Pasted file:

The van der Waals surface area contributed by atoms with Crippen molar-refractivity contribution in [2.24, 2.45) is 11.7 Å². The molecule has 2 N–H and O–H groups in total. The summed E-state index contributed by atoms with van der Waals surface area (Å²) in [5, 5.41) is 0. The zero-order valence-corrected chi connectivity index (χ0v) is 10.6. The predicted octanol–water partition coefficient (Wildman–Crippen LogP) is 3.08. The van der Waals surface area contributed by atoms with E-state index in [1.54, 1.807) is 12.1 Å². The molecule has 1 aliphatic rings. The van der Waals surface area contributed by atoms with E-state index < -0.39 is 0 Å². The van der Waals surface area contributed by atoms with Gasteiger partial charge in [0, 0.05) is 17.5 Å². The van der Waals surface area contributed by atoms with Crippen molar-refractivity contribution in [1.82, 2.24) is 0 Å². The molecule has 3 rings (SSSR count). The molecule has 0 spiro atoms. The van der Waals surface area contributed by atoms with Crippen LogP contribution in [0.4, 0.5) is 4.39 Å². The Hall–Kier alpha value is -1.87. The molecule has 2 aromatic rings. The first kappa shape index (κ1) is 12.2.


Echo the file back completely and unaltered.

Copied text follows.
The van der Waals surface area contributed by atoms with Crippen molar-refractivity contribution in [2.24, 2.45) is 11.7 Å². The molecule has 2 N–H and O–H groups in total. The summed E-state index contributed by atoms with van der Waals surface area (Å²) in [5, 5.41) is 0. The zero-order valence-corrected chi connectivity index (χ0v) is 10.6. The predicted octanol–water partition coefficient (Wildman–Crippen LogP) is 3.08. The van der Waals surface area contributed by atoms with E-state index in [1.54, 1.807) is 12.1 Å². The molecule has 1 aliphatic rings. The van der Waals surface area contributed by atoms with E-state index < -0.39 is 0 Å². The van der Waals surface area contributed by atoms with Gasteiger partial charge in [0, 0.05) is 17.5 Å². The van der Waals surface area contributed by atoms with Crippen molar-refractivity contribution in [1.82, 2.24) is 0 Å². The molecule has 3 rings (SSSR count). The molecule has 0 spiro atoms. The van der Waals surface area contributed by atoms with Crippen LogP contribution in [0.4, 0.5) is 4.39 Å². The Hall–Kier alpha value is -1.87. The molecule has 2 aromatic rings. The first kappa shape index (κ1) is 12.2.